• There is good news. Students taking the test report doing more academic course work than in previous years, and taking more AP classes. The only problem is that it is unclear whether the quantity of course work translates into rigor. A glance at reading, writing, history and geography results from the National Assessment of Educational Progress would suggest that rigor is still largely missing from even the best students’ course work.

  • Chester Finn and Diane Ravitch, writing in the Educational Excellence Network’s 1995 Report Card (the 1996 issue is just now out) said "The College Board's decision to 'recenter' the SAT scores has considerably reduced the utility of those scores as a national barometer of the educational performance of college bound students. For some two decades, the SAT has served this function, mainly because of its stable scale. The recentering however the impression that the nation's educational deficit has been eliminated."

In a way, the apologists have won. They've been able to destroy the SAT as a useful means of student assessment, a goal that the College Board argued last year it never intended.

  • Why did they artificially recenter the scores to 500 if not to boost grade inflation? In previous years, students scores were predicated on the number of questions that were correct. A perfect 1600 could only be made by getting every question right. Now up to four questions can be wrong and a student would still get a 1600. In addition, last year's average of 428 on verbal and 482 on math has been recalibrated according to the new scores to 504 and 506 respectively, thus not showing the wide gap between performance on the two disciplines. Thus students from this day forward -- and the media, and colleges -- will have no real means of comparison on which to gauge what someone's 1985 score of 510 means compared to today's score of 510.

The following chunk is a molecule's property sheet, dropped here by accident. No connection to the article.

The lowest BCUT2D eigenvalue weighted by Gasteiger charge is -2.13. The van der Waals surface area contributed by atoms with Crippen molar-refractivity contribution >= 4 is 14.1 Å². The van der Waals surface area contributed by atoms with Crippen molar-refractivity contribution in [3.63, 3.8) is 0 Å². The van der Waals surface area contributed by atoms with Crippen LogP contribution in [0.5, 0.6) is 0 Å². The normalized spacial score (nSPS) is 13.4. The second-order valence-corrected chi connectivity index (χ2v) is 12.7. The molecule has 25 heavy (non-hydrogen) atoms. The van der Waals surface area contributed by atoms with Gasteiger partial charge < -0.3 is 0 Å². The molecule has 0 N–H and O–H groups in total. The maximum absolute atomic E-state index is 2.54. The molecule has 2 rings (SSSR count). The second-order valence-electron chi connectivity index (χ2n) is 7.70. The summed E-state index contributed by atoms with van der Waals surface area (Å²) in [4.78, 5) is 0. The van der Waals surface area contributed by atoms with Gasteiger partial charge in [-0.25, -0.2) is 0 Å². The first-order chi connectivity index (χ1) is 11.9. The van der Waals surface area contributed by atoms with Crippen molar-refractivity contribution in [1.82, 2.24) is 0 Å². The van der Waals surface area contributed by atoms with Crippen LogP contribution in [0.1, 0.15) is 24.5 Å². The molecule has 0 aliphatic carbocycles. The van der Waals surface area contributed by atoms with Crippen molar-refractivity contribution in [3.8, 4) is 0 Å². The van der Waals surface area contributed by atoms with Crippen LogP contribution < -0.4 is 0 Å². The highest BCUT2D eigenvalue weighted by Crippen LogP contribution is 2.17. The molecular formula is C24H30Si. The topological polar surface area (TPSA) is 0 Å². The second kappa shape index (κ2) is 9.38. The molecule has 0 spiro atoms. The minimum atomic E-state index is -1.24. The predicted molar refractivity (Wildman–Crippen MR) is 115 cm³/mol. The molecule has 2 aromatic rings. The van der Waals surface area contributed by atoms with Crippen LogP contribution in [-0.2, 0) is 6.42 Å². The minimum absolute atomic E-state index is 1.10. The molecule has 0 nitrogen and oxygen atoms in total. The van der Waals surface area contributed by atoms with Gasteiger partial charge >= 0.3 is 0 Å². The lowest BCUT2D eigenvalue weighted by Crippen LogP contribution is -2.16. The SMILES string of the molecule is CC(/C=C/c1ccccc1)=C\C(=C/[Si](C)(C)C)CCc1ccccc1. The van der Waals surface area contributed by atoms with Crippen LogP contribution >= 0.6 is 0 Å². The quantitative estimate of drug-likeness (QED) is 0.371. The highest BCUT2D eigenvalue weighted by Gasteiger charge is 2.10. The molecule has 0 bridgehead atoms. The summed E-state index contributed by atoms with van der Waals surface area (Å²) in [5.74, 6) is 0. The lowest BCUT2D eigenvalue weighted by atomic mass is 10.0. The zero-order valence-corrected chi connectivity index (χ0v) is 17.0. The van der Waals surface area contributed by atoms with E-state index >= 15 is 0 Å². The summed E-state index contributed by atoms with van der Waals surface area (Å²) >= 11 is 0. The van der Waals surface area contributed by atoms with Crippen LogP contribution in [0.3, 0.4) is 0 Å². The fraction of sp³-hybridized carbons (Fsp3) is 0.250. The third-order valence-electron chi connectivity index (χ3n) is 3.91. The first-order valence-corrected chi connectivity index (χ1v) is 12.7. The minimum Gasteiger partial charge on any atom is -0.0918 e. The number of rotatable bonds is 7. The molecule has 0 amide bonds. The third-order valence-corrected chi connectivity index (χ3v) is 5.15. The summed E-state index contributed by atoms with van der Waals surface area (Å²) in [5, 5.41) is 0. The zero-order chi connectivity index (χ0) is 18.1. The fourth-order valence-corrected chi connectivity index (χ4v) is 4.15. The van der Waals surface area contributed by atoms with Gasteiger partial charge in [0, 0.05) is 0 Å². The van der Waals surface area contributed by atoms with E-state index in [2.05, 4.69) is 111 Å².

According to College Board graphs, both original and recentered scales show that 1972 was the highpoint for SAT scores. Precipitous drops through the early eighties were followed by modest increases in the mid-eighties, another decline from ‘86-’91 has been followed by marginal gains from 1994 through today.

SAT scores, even with the inflationary measures, are still roughly 25 points below the 1972 high in verbal, and a few points lower from their 1972 high in math.

The College Board can provide you with their release by calling (212) 713-8000. For more information about this fax alert or other related educational developments, please call the Center at (202)- 822-9000.

For all the latest on the tweaking of the SAT, see THE SAT SCRAMBLE: A Compendium of Recent Events.

# # #

The Center for Education Reform (CER) is a national voice for more choices in education and more rigor in education programs, both of which are key to more effective schooling. It delivers practical, research-based information and assistance to engage a diverse lay audience ˜ including parents, policymakers, and education reform groups ˜ in taking actions to ensure that US schools are delivering a high quality education for all children in grades K-12. For more information contact CER at 202-822-9000 or send us an email.


Donate Now

       Twitter  Facebook  YouTube

In Your State

For the Media